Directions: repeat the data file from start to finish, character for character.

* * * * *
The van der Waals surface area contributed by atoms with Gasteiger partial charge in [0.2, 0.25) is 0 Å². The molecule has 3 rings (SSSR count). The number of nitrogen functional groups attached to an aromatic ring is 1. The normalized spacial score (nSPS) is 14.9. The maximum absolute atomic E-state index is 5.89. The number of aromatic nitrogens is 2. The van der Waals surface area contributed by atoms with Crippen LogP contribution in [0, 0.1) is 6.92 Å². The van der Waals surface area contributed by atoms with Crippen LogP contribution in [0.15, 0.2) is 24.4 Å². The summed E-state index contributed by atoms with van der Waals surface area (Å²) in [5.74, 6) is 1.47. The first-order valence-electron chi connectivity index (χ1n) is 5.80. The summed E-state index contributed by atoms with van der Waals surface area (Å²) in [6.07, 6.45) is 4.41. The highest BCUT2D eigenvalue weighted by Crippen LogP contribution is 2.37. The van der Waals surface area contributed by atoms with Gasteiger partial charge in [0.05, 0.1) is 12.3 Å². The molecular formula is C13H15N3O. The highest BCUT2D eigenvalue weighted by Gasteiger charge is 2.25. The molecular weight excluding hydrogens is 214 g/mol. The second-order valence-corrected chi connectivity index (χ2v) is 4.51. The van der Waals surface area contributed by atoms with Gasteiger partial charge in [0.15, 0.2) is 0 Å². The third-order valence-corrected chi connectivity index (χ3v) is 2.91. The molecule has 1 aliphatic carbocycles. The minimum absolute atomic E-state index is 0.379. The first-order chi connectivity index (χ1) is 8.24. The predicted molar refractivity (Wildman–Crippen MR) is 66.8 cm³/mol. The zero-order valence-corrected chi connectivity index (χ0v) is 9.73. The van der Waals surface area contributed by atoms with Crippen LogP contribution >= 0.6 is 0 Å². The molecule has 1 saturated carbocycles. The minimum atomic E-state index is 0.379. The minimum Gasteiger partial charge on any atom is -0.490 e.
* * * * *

The van der Waals surface area contributed by atoms with Gasteiger partial charge in [0.2, 0.25) is 0 Å². The molecule has 3 rings (SSSR count). The number of nitrogen functional groups attached to an aromatic ring is 1. The normalized spacial score (nSPS) is 14.9. The maximum absolute atomic E-state index is 5.89. The number of aromatic nitrogens is 2. The van der Waals surface area contributed by atoms with Crippen LogP contribution in [0, 0.1) is 6.92 Å². The van der Waals surface area contributed by atoms with Crippen LogP contribution in [0.15, 0.2) is 24.4 Å². The summed E-state index contributed by atoms with van der Waals surface area (Å²) in [5.74, 6) is 1.47. The first-order valence-electron chi connectivity index (χ1n) is 5.80. The summed E-state index contributed by atoms with van der Waals surface area (Å²) in [6.07, 6.45) is 4.41. The highest BCUT2D eigenvalue weighted by Crippen LogP contribution is 2.37. The van der Waals surface area contributed by atoms with Gasteiger partial charge in [0.05, 0.1) is 12.3 Å². The molecular formula is C13H15N3O. The highest BCUT2D eigenvalue weighted by Gasteiger charge is 2.25. The molecular weight excluding hydrogens is 214 g/mol. The second-order valence-corrected chi connectivity index (χ2v) is 4.51. The van der Waals surface area contributed by atoms with Gasteiger partial charge in [0.15, 0.2) is 0 Å². The third-order valence-corrected chi connectivity index (χ3v) is 2.91. The molecule has 1 aliphatic carbocycles. The minimum absolute atomic E-state index is 0.379. The first-order chi connectivity index (χ1) is 8.24. The predicted molar refractivity (Wildman–Crippen MR) is 66.8 cm³/mol. The zero-order valence-corrected chi connectivity index (χ0v) is 9.73. The van der Waals surface area contributed by atoms with Crippen LogP contribution >= 0.6 is 0 Å². The molecule has 1 saturated carbocycles. The minimum atomic E-state index is 0.379. The minimum Gasteiger partial charge on any atom is -0.490 e.